Talking about the experience Monday reminded her of something Richard Eyre, director of the National Theatre, in of London, once said — that all great actors must maintain a childlike ability to play, according to Close.
“I think that’s very, very true. I think that, more and more as I choose things I want to do, I think, ‘Who do I want to play with?’ because it is about imagination. You have to be very open and nonjudgmental and operate in the moment.”
As a small child, Close was very shy and did not seek the limelight, she said. In kindergarten, when musical instruments were handed out, she was happy to get the triangle, as she knew she would not be the focus of attention.
Later, at her all-girls high school – Rosemary Hall — now Choate Rosemary Hall — she enrolled in the drama club and performed, she said, in a wonderful outdoor amphitheater with her fellow classmates.
“In my senior year I was Romeo,” she recalled. “It was great; it was fun.”
After high school she attended the College of William and Mary in Williamsburg, Va., where she majored in theater and minored in anthropology.
“My first role was Olivia in ‘Twelfth Night.’ Over the years, I did Sally Bowles in ‘Cabaret.’ I did ‘Brigadoon,’ ‘You Can’t Take it With You,’ ‘Cleopatra.’ William and Mary was a very strong — and still is — liberal arts school but at that time the professors in the theater department were as good as any kind of official acting school. I really, really believe in everyone getting a liberal arts education before they start any career.”
What advice would she give to aspiring actors?
“I just think you need this crazy passion — you need this belief in your abilities. I think the only advice I’d give anyone who is serious is to learn your craft and you don’t learn it in front of a camera — learn it in theater.”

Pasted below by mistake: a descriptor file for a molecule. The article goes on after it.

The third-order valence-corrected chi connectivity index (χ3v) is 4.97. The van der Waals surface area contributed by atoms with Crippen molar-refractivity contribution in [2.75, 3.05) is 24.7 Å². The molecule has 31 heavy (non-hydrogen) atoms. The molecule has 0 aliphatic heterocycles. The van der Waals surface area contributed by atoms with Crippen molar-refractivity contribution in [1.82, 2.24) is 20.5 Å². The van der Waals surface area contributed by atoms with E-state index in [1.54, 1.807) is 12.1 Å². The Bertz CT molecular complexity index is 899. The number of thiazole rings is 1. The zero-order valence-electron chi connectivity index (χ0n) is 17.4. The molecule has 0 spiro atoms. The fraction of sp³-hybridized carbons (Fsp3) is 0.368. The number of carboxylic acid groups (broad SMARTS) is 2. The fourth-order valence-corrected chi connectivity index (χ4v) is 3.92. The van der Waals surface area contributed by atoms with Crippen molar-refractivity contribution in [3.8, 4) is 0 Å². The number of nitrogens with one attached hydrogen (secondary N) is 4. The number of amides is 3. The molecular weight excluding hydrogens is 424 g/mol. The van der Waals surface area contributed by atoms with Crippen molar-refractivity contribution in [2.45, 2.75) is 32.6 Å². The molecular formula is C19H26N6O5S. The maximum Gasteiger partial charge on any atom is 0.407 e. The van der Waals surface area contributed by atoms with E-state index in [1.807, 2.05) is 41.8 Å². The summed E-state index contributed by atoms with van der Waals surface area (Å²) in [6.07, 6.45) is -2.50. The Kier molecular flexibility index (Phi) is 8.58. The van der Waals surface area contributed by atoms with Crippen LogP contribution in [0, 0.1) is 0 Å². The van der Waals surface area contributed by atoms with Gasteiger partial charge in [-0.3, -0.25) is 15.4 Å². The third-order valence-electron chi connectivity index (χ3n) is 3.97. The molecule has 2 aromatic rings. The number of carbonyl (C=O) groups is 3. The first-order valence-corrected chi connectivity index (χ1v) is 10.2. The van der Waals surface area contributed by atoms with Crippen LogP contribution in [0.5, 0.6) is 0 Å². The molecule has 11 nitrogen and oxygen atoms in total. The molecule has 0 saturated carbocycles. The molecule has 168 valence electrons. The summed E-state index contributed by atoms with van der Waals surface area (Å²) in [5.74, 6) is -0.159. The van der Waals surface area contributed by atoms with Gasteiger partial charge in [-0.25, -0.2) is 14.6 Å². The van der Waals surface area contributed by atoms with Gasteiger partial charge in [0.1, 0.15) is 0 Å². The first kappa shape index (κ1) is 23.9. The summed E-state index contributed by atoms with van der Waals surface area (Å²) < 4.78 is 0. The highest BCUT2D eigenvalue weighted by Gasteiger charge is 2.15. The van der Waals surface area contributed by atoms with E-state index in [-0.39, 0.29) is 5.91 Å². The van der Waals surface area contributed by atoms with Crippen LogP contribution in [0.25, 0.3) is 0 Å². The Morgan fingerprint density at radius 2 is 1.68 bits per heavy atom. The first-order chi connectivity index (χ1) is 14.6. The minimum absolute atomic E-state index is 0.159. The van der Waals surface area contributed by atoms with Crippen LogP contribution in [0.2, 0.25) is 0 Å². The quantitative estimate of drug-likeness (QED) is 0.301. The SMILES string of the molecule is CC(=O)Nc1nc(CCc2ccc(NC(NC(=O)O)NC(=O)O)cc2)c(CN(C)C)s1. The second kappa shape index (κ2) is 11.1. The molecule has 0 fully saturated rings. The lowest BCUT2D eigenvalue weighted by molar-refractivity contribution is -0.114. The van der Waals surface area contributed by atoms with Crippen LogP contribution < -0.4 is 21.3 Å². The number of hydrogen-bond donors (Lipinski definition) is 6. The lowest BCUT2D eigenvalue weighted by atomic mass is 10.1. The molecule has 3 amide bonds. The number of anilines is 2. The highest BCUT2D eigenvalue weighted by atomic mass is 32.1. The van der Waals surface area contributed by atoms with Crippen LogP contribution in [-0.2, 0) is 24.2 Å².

Close was speaking Monday from her home in Westchester, N.Y., which she shares with her husband, executive and entrepreneur, David Evans Shaw, and their dogs, Jake and Bill, The couple also have a home on Prouts Neck in Scarborough — a home she loves.
“I think Maine is incredible,” she said.
This will not be Close’s first visit to Waterville. Last year she attended the opening of the Alfond-Lunder Family Pavilion at Colby College Museum of Art. The Lunder Wing houses the $100 million art collection of Peter and Paula Lunder, who live in both Maine and Florida.
“The Lunders are good friends of ours,” Close said.
Close helped launch the organization Bring Change 2 Mind, which confronts the stigma and discrimination associated with mental illness. The idea for the organization grew out of Close’s first-hand observation of battles with mental illness within her own family, according to literature released by her publicist. Close’s sister, Jessie, lives with bipolar disorder and Jessie’s son, Calen, has schizo-affective disorder and the three are actively involved in spreading the organization’s mission.
A dog lover, Close also supports the Puppies Behind Bars, which helps train inmates to raise service dogs for wounded war veterans, as well as canines that detect explosives for law enforcement officials. Close said it is one of her favorite organizations.
“I love Puppies Behind Bars,” she said.
She also is a founding member of the Panthera Conservation Advisory Committee, an international nonprofit organization that works to conserve the world’s 36 species of wild cats.